Thanks for the inspiration, Lillian.
I remember my first time seeing “Cabin Fever”.
It was 2003. I remember that year being a particularly awful one, and I was anxious to see it in hopes it would provide fleeting entertainment. I didn’t know who Eli Roth was then, and personally I didn’t care, all I knew was that I wanted to see what looked like one of the best horror movies ever made.
I was better off not caring about Roth, because now that I’m fully aware of him, I find it’s hard to watch horror movies knowing that fans consider him the horror auteur of the new Millennium.
The day I went to see “Cabin Fever”, I had a choice between it or “Underworld”. Upon viewing both, I should have spent that ten dollars on lunch. While “Underworld” ended up being just a forgettable sub-par light weight fantasy effort, I remember regretting watching “Cabin Fever”.
“Cabin Fever” holds a precedent.
It’s the only film I’ve paid for I nearly walked out of, it’s the only film I’ve been to that had three people in the theater, it’s the only film I’ve been to that actually inspired me to demand my money back, it’s the only film I’ve ever seen in theaters I was completely wrong about, it’s the only film that had me nearly break down in tears, and it’s the only film I’ve ever seen that made me re-consider the horror genre. Never have there ever been a longer ninety minutes.
In a review for “Cabin Fever” I passionately declared: “Eli Roth should never be let behind a camera again”, and sadly that hasn’t become a popular opinion. Sadly, he’s gained a fan base, and shockingly, he’s considered a genius by his fans, which is a contradiction on his fans’ intelligence, ironically. I’ve found the fan base is mostly filled with folks who love gore and nothing more.
His worst opposition is basically just people whom admit he’s terrible or unoriginal yet still find entertainment value in his films. I, however, find nothing about him that’s redeeming. He could best be described as a suck up, and a brown noser to the discerning eye, and he’s basically done nothing but pulled a Kidd Rock.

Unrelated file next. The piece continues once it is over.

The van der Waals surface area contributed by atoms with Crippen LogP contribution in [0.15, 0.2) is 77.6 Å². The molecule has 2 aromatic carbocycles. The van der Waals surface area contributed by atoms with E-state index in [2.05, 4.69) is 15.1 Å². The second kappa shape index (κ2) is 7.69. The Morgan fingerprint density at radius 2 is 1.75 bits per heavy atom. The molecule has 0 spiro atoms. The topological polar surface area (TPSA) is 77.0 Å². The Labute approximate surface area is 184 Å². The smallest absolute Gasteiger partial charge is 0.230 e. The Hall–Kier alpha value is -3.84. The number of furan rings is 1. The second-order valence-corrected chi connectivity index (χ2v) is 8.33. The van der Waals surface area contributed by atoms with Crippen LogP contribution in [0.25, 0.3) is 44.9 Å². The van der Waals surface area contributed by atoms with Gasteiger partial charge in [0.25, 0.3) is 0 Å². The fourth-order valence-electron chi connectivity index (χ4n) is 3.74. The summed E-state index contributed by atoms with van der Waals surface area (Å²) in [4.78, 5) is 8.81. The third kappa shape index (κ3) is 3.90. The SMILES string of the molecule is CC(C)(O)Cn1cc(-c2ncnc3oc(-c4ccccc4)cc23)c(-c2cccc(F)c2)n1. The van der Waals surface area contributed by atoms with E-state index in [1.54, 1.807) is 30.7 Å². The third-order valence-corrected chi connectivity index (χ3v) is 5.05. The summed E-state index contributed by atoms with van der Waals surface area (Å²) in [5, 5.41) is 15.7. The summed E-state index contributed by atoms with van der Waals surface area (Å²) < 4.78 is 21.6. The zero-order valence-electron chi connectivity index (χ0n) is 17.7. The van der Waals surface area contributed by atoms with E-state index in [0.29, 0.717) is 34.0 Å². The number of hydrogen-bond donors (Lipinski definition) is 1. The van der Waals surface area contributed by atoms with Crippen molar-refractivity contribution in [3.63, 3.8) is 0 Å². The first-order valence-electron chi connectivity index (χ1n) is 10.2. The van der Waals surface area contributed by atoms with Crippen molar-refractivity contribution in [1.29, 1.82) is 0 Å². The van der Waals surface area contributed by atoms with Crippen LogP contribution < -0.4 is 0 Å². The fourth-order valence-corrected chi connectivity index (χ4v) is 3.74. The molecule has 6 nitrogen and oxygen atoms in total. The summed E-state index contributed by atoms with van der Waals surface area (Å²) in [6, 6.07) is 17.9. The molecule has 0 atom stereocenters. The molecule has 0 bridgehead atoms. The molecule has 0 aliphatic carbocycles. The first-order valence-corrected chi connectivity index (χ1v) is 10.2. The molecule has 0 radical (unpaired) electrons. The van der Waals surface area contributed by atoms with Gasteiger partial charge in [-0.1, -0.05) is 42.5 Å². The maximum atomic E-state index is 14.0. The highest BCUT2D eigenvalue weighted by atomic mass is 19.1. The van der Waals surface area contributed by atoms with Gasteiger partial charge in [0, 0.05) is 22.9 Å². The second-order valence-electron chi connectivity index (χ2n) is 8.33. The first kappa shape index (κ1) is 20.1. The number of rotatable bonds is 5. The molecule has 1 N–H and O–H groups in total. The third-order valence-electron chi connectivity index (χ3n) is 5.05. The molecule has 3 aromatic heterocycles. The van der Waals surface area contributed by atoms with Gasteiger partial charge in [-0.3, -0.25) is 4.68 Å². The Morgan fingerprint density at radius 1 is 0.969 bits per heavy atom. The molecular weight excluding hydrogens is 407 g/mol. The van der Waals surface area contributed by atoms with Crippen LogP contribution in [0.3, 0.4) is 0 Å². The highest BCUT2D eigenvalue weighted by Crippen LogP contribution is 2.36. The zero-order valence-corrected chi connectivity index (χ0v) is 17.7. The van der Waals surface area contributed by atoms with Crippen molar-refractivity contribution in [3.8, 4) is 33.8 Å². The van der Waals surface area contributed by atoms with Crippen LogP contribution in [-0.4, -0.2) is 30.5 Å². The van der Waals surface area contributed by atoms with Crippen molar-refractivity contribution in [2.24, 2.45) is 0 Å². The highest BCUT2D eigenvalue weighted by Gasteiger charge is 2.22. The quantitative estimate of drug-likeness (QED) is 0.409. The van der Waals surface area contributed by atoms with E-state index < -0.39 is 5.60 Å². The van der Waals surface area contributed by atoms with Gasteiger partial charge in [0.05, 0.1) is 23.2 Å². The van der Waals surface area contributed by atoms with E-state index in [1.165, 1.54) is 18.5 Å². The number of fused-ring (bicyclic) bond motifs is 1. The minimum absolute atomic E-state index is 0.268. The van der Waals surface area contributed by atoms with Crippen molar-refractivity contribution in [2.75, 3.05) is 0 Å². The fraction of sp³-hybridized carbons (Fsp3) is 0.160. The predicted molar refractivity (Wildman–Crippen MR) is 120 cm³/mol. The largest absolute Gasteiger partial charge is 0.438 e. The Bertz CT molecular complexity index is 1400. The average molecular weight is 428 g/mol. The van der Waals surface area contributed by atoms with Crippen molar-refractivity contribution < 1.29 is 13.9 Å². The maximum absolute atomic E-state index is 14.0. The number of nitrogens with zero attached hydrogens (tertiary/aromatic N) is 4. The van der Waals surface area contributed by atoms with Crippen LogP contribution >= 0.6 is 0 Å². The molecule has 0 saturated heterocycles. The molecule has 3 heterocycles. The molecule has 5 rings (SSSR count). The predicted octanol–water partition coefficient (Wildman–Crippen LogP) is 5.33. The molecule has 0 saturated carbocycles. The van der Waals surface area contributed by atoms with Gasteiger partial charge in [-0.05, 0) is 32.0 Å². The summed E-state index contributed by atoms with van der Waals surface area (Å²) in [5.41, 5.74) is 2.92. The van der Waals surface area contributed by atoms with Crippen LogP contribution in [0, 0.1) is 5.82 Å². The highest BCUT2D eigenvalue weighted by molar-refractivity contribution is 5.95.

Kidd Rock is a musician who wants desperately to be considered a big gun. So much so he hangs around hall of famers and rock stars just to leech off their clout, and that’s what Eli Roth has accomplished. He’s a man with a great team of publicists, and a hell of an agent. Meanwhile he surrounds himself around people like Quentin Tarantino, Takashe Miike, and Stephen King, and he’s considered a top gun in the horror business.
And his fans buy it. They buy it because the man gives them what’s missing in horror: gore, and only gore. I even gave “Hostel” a fair shake and desperately attempted to find entertainment value in it. Sadly, while it wasn’t as utterly unwatchable as the brainless “Cabin Fever”, it surely was a weak attempt from Roth to mimic Takashe Miike.
Roth has done nothing but mimic directors since his debut. He’s mimicked Tarantino by mimicking his favorite films, and he’s mimicked Tarantino’s style and vainly has attempted to mimick his writing style. In “Hostel” he mimicked Miike, and fans ate it up. Roth likes to pretend he’s a different mold of director, but really he’s just as shameless as Brett Ratner.
He claims he never likes to put “Directed by” in ads because he feels the credit should not be distributed in favor of him, yet he’s not above plastering “QUENTIN TARANTINO PRESENTS” in large yellow lettering on the twenty posters produced for “Hostel” to fool fans into thinking Tarantino directed it, and he never collaborates. Which is an immense mistake, either way.
Roth doesn’t like to collaborate in writing, though, with his baffling demand in Hollywood, he seems to be flexible in that principle. The result of his sole writing efforts were his first two films, two shameless pastiches of his favorite films which he doled out to theaters without batting a brow, and he continues taking sole credit for their success. One flubber he’s made that he never talks about was a “Cabin Fever” sequel script which was rejected by Lions Gate because they considered it awful, and was pushed out of his own franchise. Roth continues to play it off for fans, but it was quite an embarrasment reflective on his own “skill”.